Woodstock Theatre

209 Main Street,
Woodstock, IL 60098

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Woodstock Theatre

Viewing: Photo | Street View

The Miller Theatre was built in 1927 on the site of the Princess Theatre and had a seating capacity of 1,000. It opened with a mixed movies/vaudeville policy and was equipped with a Barton style-23 theatre organ which had 6Ranks.

It was re-named Woodstock Theatre in 1976 and was twinned in 1979. Classic Cinemas then acquired the Woodstock Theatre in 1988. In late-1991 a new marquee was created to resemble a historic marquee.

The theater has undergone various renovations which have returned it to much of its original charm. In May 2002, two additional screens were added in the building next door, which had previously been the long closed, 1912 built, Beverley Theatre. In August 2012 three buildings on Main Street were demolished, and the following month work began so that in 2013 the Woodstock Theatre will have eight auditoriums including restoration of the historic auditorium complete with its domed ceiling.

One of the highlights of the theatre’s history was the filming of “Groundhog Day”. Each year the theatre helps the City of Woodstock celebrate ‘Groundhog Day’ with free screenings of the movie.

Recent comments (view all 10 comments)

Michele
Michele on February 8, 2004 at 1:07 pm

How can I find out what movies are playing at the Woodstock Classic Cinema?

robinjoe
robinjoe on September 14, 2004 at 5:26 am

Here’s the link to their website:

View link

robinjoe
robinjoe on September 14, 2004 at 5:27 am

Here’s the link to their website:

View link

MAF
MAF on February 15, 2005 at 10:05 am

The Woodstock Theatre currently operates 4 screens with 595 seats.

Update from the Classic Cinemas website at www.classiccinemas.com:
Classic Cinemas acquired the Woodstock Theatre in 1988. Immediate renovations included installing larger screens, Dolby surround stereo sound and decorative aisle lights. In late 1991 a new marquee was created to resemble an historic marquee. It now casts a golden glow over the street at night, contributing to the ambiance of Woodstock’s historic downtown.

More improvements were made by Classic Cinemas in late 1998. Wider and more comfortable seats were added to both auditoriums, reducing the total number of seats to 462. Other improvements included new carpeting, floor tile and wall decor in auditoriums as well as lobby décor.

One of the highlights of the theatre’s history was the filming of Groundhog Day, a romantic comedy starring Bill Murray and Andie MacDowell. The theatre was used as a film location — the Alpine at which the character played by Murray attended a movie. Each year the theatre helps the City of Woodstock celebrate Groundhog Day with free screenings of the film. The theatre also is featured on tours of the film’s locations. On Sunday, February 4, 2001, a plaque was dedicated to the theatre, honoring it as one of the sites used in the movie.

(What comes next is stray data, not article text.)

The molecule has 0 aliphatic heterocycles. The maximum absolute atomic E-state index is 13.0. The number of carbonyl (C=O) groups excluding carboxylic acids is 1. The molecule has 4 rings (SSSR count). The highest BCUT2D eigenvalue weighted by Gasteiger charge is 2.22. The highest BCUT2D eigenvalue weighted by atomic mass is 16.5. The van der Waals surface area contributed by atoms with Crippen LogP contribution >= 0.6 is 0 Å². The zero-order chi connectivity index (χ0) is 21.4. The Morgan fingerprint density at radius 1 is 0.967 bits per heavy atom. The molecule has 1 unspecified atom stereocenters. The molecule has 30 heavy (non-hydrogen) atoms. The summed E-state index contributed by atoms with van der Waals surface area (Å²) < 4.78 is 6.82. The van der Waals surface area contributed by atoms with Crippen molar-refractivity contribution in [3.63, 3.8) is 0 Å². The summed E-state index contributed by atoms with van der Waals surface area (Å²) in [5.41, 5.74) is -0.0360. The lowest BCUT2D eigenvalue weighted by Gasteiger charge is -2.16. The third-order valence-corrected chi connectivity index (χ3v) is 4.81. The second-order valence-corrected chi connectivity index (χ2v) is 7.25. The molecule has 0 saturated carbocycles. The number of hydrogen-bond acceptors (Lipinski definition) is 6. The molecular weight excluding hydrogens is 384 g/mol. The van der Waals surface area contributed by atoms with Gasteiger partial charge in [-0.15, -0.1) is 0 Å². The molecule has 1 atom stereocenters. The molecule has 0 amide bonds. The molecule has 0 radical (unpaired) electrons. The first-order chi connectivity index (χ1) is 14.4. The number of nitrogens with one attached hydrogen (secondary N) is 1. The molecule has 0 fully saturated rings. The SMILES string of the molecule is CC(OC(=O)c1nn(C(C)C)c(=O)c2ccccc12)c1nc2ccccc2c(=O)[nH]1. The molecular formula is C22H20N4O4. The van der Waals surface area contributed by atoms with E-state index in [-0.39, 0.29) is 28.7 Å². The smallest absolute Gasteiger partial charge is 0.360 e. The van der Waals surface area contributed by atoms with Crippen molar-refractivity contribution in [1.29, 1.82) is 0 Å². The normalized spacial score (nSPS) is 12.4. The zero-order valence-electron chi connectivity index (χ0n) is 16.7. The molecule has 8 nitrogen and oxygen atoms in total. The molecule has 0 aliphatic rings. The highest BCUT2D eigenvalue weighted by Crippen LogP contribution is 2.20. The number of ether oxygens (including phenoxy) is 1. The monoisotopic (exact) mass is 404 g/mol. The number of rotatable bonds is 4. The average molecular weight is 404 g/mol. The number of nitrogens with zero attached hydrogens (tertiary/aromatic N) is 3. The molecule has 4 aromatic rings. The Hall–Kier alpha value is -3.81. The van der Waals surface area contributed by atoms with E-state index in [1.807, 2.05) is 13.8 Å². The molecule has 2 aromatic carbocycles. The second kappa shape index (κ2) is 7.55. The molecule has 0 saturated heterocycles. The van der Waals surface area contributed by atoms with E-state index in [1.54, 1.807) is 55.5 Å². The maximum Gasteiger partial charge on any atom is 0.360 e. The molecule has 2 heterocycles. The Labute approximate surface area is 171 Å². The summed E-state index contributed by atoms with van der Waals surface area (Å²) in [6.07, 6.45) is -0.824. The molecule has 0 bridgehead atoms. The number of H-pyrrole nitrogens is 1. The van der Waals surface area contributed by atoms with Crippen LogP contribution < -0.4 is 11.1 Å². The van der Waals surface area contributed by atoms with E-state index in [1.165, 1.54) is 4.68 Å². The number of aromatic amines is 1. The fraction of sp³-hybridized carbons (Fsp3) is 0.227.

On May 23, 2002, the Woodstock Theatre opened two additional screens by expanding into the building next door which turned out to be the Beverly Theatre from 1912. At the same time, the restrooms were completely redone and enlarged. The box office now has two ticketing stations. All auditoriums have been equipped with digital sound and HPS-4000® sound systems.

MustangMike
MustangMike on July 20, 2006 at 1:56 pm

The Classic Cinemas Woodstock theatre history page has been moved to
View link

philbertgray
philbertgray on September 17, 2008 at 1:29 pm

The Woodstock Theatre can be seen in the 1993 film “Groundhog Day” with Bill Murray. The theatre name was changed to The Alpine for the film.

TLSLOEWS
TLSLOEWS on April 26, 2010 at 4:12 pm

Nice shot jwballer.

Senorsock
Senorsock on May 5, 2014 at 10:49 am

The dome has survived and the theater is being restored. http://www.thewoodstockindependent.com/August-2013/Cinema-restores-original-Woodstock-theater/

Joe Vogel
Joe Vogel on December 2, 2014 at 9:13 pm

As in 2002 the Woodstock Theatre expanded into the building that was once occupied by the Beverly Theatre, at 211 Main Street, shouldn’t the name Beverly be listed as an aka?

A document prepared for the Woodstock Historic Preservation Commission (PDF here) has a history of the theaters in Woodstock. The Beverly Theatre opened in 1920, and occupied the building that had been occupied by the first Princess Theatre, so maybe Princess should also be an aka.

The second Princess Theatre, which was demolished in 1927 to make way for the Miller Theatre, had been built in 1913 and opened that year as the Palace Theatre. The Princess moved into the 429-seat building some time later. The document says that the building was demolished:

“In 1927, John Miller demolished the second Princess Theater along with the E.J. Field Hardware store that was located between the two theaters and a new, larger theater was constructed.”
However, as the Palace/second Princess Theatre building was only 14 years old in 1927, I think it’s possible that it was not entirely demolished. It was not unknown for theater buildings to be expanded sideways in those days, and I suspect that it might have happened in this case, although I’ve found no historic documentation that this was done. It was usually more economical to leave at least part of a sound structure standing, and I wouldn’t be surprised if at least the north wall of the Woodstock Theatre turned out to be a remnant of the old Palace.

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